ATLANTA (April 20, 2012) — Despite some media reports to the contrary, as well as the press release from The Cleveland Clinic, the findings presented in the study “Soda consumption and the risk of stroke in men and women” fail to show that soda sweetened with low-calorie sweeteners leads to strokes.
This study, published online ahead of print in the American Journal of Clinical Nutrition, was observational, so it was designed to show an association, not prove cause and effect. Although the authors found a weak association between soda sweetened with low-calorie sweeteners and the risk of a stroke, the researchers emphasized: “Our finding of an association between low-calorie soda intake and stroke risk should be interpreted with caution, because we previously did not find an association between low-calorie beverages and weight gain, diabetes, or CAD [coronary artery disease], and there is not a clear biologic mechanism between low-calorie soda consumption and incident stroke.”
A study released last month in Circulation by two of the same Harvard researchers also did not find a link between beverages sweetened with low-calorie sweeteners and coronary heart disease. In that study, the researchers again stated, “Our results highlight the need for cautious interpretation of studies reporting on positive associations between diet drinks and cardiometabolic and cardiovascular outcomes.”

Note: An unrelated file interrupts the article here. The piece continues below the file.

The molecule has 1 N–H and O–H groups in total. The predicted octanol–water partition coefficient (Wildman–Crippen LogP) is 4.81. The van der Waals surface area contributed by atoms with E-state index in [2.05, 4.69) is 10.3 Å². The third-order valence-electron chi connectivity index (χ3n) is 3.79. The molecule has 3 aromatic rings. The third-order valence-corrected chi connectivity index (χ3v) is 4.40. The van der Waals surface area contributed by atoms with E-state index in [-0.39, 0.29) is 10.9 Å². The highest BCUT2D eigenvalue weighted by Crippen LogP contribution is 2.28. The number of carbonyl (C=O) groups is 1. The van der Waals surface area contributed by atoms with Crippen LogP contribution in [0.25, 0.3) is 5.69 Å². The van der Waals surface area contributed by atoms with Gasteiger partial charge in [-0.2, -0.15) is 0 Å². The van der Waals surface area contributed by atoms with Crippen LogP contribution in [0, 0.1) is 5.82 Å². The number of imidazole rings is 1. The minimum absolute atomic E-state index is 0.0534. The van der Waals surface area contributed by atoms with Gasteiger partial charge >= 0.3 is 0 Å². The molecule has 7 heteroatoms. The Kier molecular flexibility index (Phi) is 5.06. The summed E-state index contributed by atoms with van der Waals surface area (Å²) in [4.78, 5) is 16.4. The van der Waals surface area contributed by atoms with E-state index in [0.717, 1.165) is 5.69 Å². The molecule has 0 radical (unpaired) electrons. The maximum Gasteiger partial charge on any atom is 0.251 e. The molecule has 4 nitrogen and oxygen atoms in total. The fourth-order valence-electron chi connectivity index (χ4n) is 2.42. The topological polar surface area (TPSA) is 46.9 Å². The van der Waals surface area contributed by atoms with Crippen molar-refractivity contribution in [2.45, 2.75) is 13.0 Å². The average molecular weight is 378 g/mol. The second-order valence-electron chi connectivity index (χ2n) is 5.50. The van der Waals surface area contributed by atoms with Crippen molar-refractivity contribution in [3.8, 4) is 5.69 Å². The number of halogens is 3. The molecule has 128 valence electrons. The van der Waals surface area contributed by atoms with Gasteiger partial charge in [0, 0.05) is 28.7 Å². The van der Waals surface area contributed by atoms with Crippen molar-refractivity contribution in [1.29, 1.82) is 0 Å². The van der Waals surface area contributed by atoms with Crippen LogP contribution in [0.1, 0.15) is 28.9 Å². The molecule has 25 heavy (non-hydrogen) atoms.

These studies agree with a recent study in the American Journal of Clinical Nutrition by researchers at the University of North Carolina at Chapel Hill that found that people who consumed diet beverages were also more likely to be consuming a healthier diet. Lead researcher, Kiyah Duffey and her colleagues used data on more than 4,000 Americans taking part in a long-term study of heart health.
The study also showed that total dietary pattern, not an individual food or beverage, is what has an impact on health. A diet high in fruit, fish, and whole grains like one of the ones evaluated in the UNC study has been shown to lower the risk of cardiometabolic outcomes.
In an interview with Reuters Ms. Duffey said “I really think it’s overall diet that’s important.” If you want to cut calories, replacing sugary drinks with sugar-free versions will do that, she noted. “But if the goal is a broader impact on your health, you need to consider the whole diet.”
Low-calorie sweeteners are some of the most thoroughly studied food ingredients in the food supply. The safety of low-calorie sweeteners has been reaffirmed time and again by leading health and regulatory groups worldwide.